When they're not inflating themselves to ward off would-be predators, swell sharks aren't particularly eye-catching. Add some blue light, however, and the unassuming fish pull off a spectacular light show. 


We've known about this green glow for a long time, but now, a team of researchers has used special filters to create a "shark's-eye camera" – one that allows us to see these fluorescent animals, for the first time, as they might see each other.

Fluorescence in fish – and even sharks – isn't a new phenomenon. In fact, it was discovered back in 2014 when scientist David Gruber, a researcher at City University of New York and the American Museum of Natural History, was conducting a search for glowing corals in the Cayman Islands.

"The first fish that we found to be biofluorescent was as a small eel," he told National Geographic after the discovery was made. "We looked at it for a long time, you know, trying to figure out if there was a problem with the camera." 

Since the eel was found, Gruber and his colleagues have discovered over 180 other species of florescent fish, including seahorses, stingrays and, of course, sharks. But until now, we could only speculate about whether these animals could see the vibrant hues themselves. Without that information, it would be impossible to solve the mystery of why they glow in the first place.  

Unlike bioluminescent animals, which produce light through chemical reactions within their bodies, biofluorescent animals don't create light. Instead, they absorb, transform and eject (or re-emit) light as a different colour by harnessing the power of special pigment.

"It's all over [the sharks]," Gruber said. "It's in their eyes, it's on their skin. This made us think that fluorescence is something that's important physiologically for these animals. The cool thing about this research is it literally shines a light on animals that are often overlooked." 

Image: National Geographic

The team looked at both swell sharks (Cephaloscyllium ventriosum) and chain catsharks (Scyliorhinus retifer), two species which belong to the catshark family. Named for the almond shape of their eyes, catsharks pose no danger to humans. The fish grow to just one to three feet (less than a metre) long, and feed on crustaceans and small fish. Being nocturnal, they spend their days hidden away in rocky crevices or lolly-gagging on the seabed.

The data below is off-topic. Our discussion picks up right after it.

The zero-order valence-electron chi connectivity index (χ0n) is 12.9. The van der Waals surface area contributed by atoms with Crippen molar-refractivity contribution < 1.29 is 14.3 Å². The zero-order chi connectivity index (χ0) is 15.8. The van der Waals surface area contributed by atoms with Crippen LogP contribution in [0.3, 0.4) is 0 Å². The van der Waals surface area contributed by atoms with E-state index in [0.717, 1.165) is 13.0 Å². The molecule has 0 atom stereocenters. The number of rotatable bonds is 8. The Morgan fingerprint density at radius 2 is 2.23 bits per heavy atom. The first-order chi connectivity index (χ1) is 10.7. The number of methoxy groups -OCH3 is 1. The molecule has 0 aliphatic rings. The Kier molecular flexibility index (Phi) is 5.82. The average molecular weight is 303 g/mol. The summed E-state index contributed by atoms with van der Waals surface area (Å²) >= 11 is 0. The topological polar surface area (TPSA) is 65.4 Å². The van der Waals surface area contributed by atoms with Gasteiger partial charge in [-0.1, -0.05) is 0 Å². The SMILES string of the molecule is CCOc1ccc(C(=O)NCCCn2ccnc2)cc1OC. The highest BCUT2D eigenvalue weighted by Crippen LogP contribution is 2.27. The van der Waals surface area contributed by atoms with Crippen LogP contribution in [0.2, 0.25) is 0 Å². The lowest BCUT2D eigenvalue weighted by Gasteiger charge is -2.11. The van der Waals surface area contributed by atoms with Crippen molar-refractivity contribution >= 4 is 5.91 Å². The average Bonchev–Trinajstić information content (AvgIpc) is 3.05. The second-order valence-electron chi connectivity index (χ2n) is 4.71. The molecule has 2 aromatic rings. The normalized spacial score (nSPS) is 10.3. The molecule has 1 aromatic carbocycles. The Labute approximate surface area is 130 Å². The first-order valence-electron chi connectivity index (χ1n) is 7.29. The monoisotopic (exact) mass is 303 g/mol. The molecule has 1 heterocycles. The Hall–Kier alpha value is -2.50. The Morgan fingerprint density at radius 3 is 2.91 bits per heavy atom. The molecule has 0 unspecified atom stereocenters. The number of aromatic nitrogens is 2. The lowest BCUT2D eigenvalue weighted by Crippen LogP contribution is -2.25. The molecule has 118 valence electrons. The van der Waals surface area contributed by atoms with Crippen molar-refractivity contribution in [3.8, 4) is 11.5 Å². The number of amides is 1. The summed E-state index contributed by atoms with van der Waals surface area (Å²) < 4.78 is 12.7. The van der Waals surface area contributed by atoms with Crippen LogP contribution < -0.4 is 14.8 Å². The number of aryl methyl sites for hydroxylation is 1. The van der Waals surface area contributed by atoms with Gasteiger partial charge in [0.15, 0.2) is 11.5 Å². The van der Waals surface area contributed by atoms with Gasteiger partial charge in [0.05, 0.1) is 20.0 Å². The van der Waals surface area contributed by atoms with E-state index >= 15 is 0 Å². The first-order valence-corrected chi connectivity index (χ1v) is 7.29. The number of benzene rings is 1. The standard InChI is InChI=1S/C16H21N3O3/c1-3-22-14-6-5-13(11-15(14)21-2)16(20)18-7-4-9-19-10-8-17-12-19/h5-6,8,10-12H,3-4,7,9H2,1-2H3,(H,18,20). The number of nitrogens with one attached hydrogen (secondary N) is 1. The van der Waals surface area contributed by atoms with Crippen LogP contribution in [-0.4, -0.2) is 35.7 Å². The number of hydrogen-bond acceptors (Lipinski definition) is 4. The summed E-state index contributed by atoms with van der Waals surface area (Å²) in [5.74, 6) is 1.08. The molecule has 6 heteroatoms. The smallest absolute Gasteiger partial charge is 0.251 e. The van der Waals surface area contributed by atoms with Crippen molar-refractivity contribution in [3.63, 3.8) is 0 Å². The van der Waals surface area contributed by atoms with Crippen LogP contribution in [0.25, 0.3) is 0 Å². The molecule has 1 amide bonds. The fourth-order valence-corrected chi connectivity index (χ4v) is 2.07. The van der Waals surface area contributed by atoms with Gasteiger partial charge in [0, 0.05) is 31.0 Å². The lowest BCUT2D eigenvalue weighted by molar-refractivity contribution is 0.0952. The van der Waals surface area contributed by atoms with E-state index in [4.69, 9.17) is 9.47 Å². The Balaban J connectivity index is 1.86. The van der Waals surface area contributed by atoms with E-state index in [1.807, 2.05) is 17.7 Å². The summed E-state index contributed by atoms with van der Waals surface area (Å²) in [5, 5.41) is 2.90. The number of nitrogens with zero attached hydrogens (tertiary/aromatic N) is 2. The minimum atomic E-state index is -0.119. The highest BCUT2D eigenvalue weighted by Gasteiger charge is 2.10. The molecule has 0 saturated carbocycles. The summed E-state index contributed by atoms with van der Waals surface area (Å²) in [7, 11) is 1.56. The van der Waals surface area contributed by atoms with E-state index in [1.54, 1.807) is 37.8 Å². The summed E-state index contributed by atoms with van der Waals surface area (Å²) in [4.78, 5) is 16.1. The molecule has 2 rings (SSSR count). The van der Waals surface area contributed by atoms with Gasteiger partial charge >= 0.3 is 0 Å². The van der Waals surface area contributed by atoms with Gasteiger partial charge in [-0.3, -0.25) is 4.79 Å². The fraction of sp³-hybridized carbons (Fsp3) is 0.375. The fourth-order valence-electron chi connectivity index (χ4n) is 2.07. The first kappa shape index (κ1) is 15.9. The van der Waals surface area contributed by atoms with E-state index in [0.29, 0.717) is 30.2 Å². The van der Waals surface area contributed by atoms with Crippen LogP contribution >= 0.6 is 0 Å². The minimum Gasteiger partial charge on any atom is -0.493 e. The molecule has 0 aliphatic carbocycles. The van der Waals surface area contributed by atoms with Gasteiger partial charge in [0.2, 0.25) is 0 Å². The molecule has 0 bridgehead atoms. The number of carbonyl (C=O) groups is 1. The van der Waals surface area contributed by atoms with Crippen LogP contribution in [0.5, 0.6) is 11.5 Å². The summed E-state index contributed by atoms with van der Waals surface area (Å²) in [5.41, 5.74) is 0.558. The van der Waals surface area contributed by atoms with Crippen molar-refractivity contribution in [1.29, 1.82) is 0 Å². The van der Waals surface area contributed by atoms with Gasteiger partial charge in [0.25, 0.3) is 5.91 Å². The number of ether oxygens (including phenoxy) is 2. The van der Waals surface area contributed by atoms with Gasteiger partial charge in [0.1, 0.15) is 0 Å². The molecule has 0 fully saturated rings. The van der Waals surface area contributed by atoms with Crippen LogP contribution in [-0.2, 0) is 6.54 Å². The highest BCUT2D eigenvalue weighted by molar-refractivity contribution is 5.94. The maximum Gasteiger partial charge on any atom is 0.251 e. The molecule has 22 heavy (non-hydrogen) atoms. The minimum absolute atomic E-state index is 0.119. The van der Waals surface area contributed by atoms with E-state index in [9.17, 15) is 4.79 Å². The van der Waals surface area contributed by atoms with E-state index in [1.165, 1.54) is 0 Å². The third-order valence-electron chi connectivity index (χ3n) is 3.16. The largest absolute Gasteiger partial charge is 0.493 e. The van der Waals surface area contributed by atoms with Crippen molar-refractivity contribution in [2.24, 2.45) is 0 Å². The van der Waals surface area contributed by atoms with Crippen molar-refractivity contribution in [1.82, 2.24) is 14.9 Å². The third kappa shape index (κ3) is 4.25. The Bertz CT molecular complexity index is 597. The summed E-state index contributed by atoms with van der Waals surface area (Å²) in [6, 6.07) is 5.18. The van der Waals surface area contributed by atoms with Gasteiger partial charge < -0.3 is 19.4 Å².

High-energy blue light is strong enough to penetrate down to the sharks' deep dwellings, and the fluorescent pigments in their bodies are tuned to absorb it. This is the same process by which the strawberry squid comes to have a single, glowing green eye

Squid gif 2-2015-6-25
Image: MBARI

In the case of the squid, a fluorescent eye helps it pick out prey against the blackness of the deep sea. But in sharks, the prevalence of these pigments elsewhere on the body led the researchers to suspect a different function: advertising.

If catsharks use their rave-ready appearance to advertise their whereabouts –perhaps during courtship or battles over territory – we'd expect them to be able to detect the glow of their sharky brethren. And during a recent study, Gruber and his colleagues discovered that they can. Catshark eyes, they found, function well in dim light thanks to long rod cells, and they also possess a visual pigment for colour detection in the blue-green spectrum.

Using highly tuned filters, the team then created a camera system that mimics shark vision, and sent it fathoms below for a second look. To the human eye, the catsharks were hardly visible against the dark waters and rocky canyons.  But through the shark-eye camera, the green fluorescence began to pop.

"Imagine being at a disco party with only blue lighting, so everything looks blue," Gruber explained during a follow-up interview. "Suddenly, someone jumps onto the dance floor with an outfit covered in patterned fluorescent paint that converts blue light into green. They would stand out like a sore thumb. That's what these sharks are doing."

What's more, different species of catshark were found to posses unique patterns, a trait that might help the animals recognise one of their own. In the swellsharks, males and females were distinguishable.

While this certainly supports the "shark advertising" hypothesis, the team notes that there is still a lot to learn. It's very possible that the fish are using fluorescence in ways we have yet to understand.

"This work forces us to take a step out of the human perspective and start imagining the world through a shark's perspective," added Gruber. "It reminds me of when researchers first tuned in to the high frequency of bat sounds, and they discovered all this hidden chatter."

The next step will be to send the shark's-eye cam deeper, to find out if enough blue light reaches the lowest regions of the sharks' habitat to allow detectable fluorescence. Gruber also plans to make cameras that mimic other animal eyes, like those of catsharks' known predators. Does glowing make these fish more vulnerable? Does it help them hunt? These are the kinds of questions the team hopes to answer in the coming months. 


Top header image: National Geographic/YouTube

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